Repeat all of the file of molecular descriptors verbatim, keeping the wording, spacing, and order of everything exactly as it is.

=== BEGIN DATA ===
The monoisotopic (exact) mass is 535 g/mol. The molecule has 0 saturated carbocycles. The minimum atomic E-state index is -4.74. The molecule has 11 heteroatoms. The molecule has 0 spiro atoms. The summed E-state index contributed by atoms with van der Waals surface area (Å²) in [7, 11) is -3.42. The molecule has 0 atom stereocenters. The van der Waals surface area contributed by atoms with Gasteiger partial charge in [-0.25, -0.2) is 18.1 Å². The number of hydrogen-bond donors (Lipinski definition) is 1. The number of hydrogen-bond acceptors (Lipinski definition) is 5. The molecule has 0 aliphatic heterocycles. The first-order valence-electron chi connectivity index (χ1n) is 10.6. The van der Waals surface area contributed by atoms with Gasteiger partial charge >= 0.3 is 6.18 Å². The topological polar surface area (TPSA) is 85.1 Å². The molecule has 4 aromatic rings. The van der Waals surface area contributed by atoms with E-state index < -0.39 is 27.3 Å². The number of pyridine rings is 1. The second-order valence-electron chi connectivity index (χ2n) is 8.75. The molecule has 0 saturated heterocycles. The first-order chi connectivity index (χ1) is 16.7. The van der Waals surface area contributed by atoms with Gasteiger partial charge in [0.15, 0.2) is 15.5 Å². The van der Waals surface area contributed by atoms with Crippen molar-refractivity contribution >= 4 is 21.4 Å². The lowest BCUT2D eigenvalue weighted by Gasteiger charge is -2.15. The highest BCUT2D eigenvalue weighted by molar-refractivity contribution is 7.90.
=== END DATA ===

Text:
The monoisotopic (exact) mass is 535 g/mol. The molecule has 0 saturated carbocycles. The minimum atomic E-state index is -4.74. The molecule has 11 heteroatoms. The molecule has 0 spiro atoms. The summed E-state index contributed by atoms with van der Waals surface area (Å²) in [7, 11) is -3.42. The molecule has 0 atom stereocenters. The van der Waals surface area contributed by atoms with Gasteiger partial charge in [-0.25, -0.2) is 18.1 Å². The number of hydrogen-bond donors (Lipinski definition) is 1. The number of hydrogen-bond acceptors (Lipinski definition) is 5. The molecule has 0 aliphatic heterocycles. The first-order valence-electron chi connectivity index (χ1n) is 10.6. The van der Waals surface area contributed by atoms with Gasteiger partial charge >= 0.3 is 6.18 Å². The topological polar surface area (TPSA) is 85.1 Å². The molecule has 4 aromatic rings. The van der Waals surface area contributed by atoms with E-state index < -0.39 is 27.3 Å². The number of pyridine rings is 1. The second-order valence-electron chi connectivity index (χ2n) is 8.75. The molecule has 0 saturated heterocycles. The first-order chi connectivity index (χ1) is 16.7. The van der Waals surface area contributed by atoms with Gasteiger partial charge in [0.15, 0.2) is 15.5 Å². The van der Waals surface area contributed by atoms with Crippen molar-refractivity contribution >= 4 is 21.4 Å². The lowest BCUT2D eigenvalue weighted by Gasteiger charge is -2.15. The highest BCUT2D eigenvalue weighted by molar-refractivity contribution is 7.90.